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The aim was to get to the essence of the British town and to teach lessons that could be learnt and

Posted on 20 August 2010

The aim was to get to the essence of the British town and to teach lessons that could be learnt and applied by contemporary architects and planners.The culmination of this investigation was Cullen’s instructive and seminal book Townscape, first published in 1961. This determination to see the ordinary afresh with an inquisitive eye was an abiding passion with Cullen. One of the earliest manifestations was the infant Cullen’s attempt to walk upstairs backwards by the use of a mirror. A hazardous activity but, as Cullen observed, the usual suddenly became fresh, unusual and visible for the first time.Cullen had begun his townscape studies in earnest in 1949 when he joined the staff of the AR. The ideas were developed in close collaboration with Hastings, who had a finely developed appreciation of the urban qualities of Italian hill-towns, which he wrote about enthusiastically under the challenging pseudonym Ivor de Wofle.Cullen and Hastings also collaborated on the making of the AR’s basement bar, The Bride of Denmark.

This, besides being an attempt at the creation of an ideal English pub, was also a demonstration of the principles of townscape – it is an ideal English town in miniature. The pub possesses alcoves that give a sense of enclosure, passages that offer vistas (distorted and extended by the clever use of mirrors) and which end in surprises, a genteel saloon bar and the rougher workers’ quarter represented by the public bar – one a dark and glittering gin palace with exotic paint finishes (which Hde C made his young editors apply under the expert guidance of seasoned pub painters), and the other scrubbed and beery. All this survives, although long abandoned, beneath the feet of those scurrying past the AR’s old offices in Queen Anne’s Gate. It is a great shame that this monument to a great moment in English taste is not saved for the nation.Cullen left the AR in 1959 – a wise move since prolonged exposure to H de C.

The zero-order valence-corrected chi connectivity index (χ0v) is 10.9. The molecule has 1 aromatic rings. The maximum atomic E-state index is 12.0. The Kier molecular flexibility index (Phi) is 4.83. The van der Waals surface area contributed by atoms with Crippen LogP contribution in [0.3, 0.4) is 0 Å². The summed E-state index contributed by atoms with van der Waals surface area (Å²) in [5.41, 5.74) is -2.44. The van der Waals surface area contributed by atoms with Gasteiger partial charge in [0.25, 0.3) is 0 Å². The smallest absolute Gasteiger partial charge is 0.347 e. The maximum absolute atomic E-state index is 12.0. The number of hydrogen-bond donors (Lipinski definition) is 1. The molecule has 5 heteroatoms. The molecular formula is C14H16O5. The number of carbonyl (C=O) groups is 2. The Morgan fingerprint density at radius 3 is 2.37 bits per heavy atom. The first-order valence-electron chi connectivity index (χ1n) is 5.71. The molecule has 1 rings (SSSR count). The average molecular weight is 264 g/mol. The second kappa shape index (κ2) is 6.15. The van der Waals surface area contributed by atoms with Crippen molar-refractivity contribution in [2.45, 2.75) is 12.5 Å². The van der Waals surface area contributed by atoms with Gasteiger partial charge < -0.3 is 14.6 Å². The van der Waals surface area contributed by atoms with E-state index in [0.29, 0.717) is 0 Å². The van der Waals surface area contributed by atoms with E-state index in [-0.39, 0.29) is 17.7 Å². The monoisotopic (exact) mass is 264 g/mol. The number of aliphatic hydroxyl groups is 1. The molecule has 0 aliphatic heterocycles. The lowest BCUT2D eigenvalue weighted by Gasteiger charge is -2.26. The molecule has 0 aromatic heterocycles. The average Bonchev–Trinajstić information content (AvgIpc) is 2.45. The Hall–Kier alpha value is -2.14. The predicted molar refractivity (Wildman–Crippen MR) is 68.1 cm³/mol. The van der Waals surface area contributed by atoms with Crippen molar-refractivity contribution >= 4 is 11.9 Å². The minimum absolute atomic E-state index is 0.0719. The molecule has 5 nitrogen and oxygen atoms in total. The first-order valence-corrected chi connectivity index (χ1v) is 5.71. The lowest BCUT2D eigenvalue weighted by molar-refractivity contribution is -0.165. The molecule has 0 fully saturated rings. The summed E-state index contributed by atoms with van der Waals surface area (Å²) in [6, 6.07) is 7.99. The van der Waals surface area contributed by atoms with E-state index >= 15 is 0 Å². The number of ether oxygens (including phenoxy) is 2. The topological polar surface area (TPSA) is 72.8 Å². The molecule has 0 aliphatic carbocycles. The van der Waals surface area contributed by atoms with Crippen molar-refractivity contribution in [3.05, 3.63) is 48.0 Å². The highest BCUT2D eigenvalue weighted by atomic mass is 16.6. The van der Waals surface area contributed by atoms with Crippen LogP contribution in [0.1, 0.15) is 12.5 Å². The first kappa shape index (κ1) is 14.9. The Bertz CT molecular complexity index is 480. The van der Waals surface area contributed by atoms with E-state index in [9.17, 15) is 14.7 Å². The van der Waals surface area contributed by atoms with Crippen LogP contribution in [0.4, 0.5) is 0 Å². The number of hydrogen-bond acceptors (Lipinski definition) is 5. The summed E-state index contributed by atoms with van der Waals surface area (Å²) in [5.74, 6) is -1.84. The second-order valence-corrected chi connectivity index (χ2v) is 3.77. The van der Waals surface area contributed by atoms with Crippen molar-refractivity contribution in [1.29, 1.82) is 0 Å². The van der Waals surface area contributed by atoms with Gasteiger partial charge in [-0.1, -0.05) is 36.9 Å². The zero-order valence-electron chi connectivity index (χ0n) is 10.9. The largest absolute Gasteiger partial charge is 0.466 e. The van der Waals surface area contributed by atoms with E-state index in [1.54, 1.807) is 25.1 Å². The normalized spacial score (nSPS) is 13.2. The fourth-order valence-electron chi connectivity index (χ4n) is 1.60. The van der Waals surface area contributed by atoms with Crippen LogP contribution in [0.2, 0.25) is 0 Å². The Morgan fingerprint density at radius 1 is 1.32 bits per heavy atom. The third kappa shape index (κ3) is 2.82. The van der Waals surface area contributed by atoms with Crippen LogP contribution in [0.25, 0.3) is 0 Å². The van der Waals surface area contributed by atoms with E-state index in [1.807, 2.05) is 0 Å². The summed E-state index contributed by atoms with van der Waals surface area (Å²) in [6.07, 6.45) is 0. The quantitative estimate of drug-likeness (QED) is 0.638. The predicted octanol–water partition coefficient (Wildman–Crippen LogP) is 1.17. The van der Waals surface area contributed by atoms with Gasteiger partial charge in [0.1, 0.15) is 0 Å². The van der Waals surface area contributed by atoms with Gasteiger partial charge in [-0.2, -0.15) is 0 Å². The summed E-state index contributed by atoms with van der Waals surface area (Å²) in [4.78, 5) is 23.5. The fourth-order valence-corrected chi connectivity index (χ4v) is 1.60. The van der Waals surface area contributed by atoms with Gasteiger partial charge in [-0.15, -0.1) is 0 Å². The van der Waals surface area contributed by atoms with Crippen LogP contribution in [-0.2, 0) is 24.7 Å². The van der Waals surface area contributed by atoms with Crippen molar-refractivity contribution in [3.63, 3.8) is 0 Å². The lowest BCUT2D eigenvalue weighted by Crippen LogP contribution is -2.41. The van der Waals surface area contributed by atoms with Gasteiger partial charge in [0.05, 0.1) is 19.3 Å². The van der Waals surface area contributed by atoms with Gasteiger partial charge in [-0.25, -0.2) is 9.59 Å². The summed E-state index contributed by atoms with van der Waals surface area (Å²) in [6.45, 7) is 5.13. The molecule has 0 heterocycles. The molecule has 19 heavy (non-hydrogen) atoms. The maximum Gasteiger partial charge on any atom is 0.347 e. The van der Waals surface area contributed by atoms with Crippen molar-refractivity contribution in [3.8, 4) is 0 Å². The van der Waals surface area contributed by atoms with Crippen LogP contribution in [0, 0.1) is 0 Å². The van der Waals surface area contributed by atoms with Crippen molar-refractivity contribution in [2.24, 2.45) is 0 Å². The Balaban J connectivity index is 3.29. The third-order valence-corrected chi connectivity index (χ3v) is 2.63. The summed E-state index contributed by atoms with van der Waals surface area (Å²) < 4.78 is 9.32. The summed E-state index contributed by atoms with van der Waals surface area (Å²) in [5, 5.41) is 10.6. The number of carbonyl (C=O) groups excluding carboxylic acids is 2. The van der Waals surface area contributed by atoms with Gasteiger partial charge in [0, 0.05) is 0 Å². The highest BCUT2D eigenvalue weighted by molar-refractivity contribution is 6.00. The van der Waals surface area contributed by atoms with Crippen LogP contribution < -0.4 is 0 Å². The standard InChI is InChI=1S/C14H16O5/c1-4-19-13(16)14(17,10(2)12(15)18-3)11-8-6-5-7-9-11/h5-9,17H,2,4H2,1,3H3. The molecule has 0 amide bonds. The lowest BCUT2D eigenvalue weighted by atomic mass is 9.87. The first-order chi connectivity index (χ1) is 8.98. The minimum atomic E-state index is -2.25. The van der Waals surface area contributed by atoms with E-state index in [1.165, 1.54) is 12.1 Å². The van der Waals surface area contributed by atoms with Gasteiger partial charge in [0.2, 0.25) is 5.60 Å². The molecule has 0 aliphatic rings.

tended to have an unsettling effect on men made of even the sternest stuff. This intellectual detachment paid off for it was during the next decade or so that Cullen produced a series of articles in the AR which first laid down the framework for Townscape and which then developed its ideas. These articles had a profound influence on the way towns were perceived and, gradually, on the way more sensitive planners and architects attempted to remake town centres in the architecturally troubled decade of the 1960s.Cullen continued to write and act as an influential planning consultant throughout the 1970s but it was not until 1983 when he started an architectural practice with the young David Price that Cullen really began to turn his own theories to practical use. There followed a series of important planning studies which showed the principles of townscape at work. The scope was vast, from Docklands in London to Edinburgh, Glasgow and even Oslo, where Cullen was commissioned in 1984 to create a ceremonial route to link the palace with the harbour.Before joining the staff at the AR, Cullen had spent the war years working for the Colonial Service in the West Indies, where he designed the first building of his to be built – a highly Modernist school on St Vincent Apparently it survives. The Modernism of this structure was no doubt due to the young Cullen’s pre-war employment with Berthold Lubetkin and Tecton.

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